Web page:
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Choice of resuscitation fluid 

Choice of resuscitation fluid
Chapter:
Choice of resuscitation fluid
Author(s):

John Myburgh

and Naomi E. Hammond

DOI:
10.1093/med/9780199600830.003.0069
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date: 03 December 2020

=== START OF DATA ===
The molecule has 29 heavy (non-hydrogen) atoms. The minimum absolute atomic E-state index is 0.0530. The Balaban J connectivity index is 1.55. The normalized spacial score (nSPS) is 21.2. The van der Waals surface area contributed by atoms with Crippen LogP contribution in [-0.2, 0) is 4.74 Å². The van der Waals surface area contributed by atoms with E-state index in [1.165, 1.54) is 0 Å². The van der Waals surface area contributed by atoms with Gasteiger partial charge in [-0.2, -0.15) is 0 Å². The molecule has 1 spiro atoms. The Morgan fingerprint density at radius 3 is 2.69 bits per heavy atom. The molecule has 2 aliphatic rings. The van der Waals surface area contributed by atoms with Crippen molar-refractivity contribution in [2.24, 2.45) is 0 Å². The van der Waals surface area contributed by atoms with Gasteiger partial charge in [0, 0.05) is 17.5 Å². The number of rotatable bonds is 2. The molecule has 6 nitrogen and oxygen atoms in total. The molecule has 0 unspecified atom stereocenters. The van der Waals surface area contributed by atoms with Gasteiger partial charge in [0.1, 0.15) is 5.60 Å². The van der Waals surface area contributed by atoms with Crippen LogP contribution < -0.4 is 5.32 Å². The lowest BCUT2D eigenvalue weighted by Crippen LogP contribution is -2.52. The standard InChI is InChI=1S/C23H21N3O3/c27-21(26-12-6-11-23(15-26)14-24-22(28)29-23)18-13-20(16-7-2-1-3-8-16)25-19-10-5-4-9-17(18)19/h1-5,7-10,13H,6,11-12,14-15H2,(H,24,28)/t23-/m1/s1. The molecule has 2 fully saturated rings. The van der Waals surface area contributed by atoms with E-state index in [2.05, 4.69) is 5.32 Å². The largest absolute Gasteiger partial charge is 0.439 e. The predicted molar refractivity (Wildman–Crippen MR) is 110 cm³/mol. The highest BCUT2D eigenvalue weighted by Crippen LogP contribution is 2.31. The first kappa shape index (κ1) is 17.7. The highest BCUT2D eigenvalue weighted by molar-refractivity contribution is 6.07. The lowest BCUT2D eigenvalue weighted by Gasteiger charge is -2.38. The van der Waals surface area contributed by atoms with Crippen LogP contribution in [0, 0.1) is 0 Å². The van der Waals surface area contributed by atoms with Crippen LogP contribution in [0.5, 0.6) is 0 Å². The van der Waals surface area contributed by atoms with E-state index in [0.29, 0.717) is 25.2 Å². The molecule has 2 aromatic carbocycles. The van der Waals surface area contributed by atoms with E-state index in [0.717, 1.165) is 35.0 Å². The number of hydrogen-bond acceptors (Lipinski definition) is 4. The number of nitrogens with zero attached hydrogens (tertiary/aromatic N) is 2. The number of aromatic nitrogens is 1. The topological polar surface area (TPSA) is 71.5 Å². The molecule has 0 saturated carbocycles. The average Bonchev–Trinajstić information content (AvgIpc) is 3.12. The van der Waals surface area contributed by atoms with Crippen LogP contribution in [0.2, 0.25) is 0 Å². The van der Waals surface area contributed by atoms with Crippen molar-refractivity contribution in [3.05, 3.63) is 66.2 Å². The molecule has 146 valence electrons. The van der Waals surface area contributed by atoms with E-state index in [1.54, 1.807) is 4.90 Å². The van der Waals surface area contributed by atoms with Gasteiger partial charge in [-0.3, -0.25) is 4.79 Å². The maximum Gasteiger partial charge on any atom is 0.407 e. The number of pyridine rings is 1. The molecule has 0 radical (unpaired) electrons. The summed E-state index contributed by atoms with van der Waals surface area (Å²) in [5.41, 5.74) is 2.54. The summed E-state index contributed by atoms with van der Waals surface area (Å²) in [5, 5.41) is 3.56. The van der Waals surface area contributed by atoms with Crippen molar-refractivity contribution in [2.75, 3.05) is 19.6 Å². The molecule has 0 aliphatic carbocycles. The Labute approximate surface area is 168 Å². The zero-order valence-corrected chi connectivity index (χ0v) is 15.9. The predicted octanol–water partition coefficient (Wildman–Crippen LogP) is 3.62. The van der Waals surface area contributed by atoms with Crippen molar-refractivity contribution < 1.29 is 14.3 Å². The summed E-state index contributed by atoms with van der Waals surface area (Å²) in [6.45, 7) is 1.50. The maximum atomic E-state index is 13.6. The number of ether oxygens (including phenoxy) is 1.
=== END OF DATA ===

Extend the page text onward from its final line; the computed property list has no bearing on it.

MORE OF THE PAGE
Fluid resuscitation is a ubiquitous intervention in critically-ill patients. There is wide variation in practice and emerging evidence that the choice of resuscitation fluid may affect outcome in selected patient populations. It is likely that beneficial or adverse effects relate not only to the physicochemical properties of the fluid but also to the volume (dose) and rate of administration. Interstitial oedema is a common side-effect associated with all fluids and its development is associated with organ dysfunction. Crystalloids should be first-choice resuscitation fluids for almost all patients, with evidence that balanced salt solutions confer any benefit over saline being limited to observational data. Consideration of serum sodium (or osmolality), pH, renal function and coagulation status may affect selection of a specific crystalloid solution. On the balance of evidence, colloids do not confer any clinical advantage over crystalloids and they should be used with caution, if at all. Albumin is contraindicated for the resuscitation of patients with severe traumatic brain injury. Hydroxyethyl starch is associated with increased risk of death and acute kidney injury in critically-ill patients, particularly those with severe sepsis and septic shock. Current evidence does not support the use of other semi-synthetic colloids for resuscitation.

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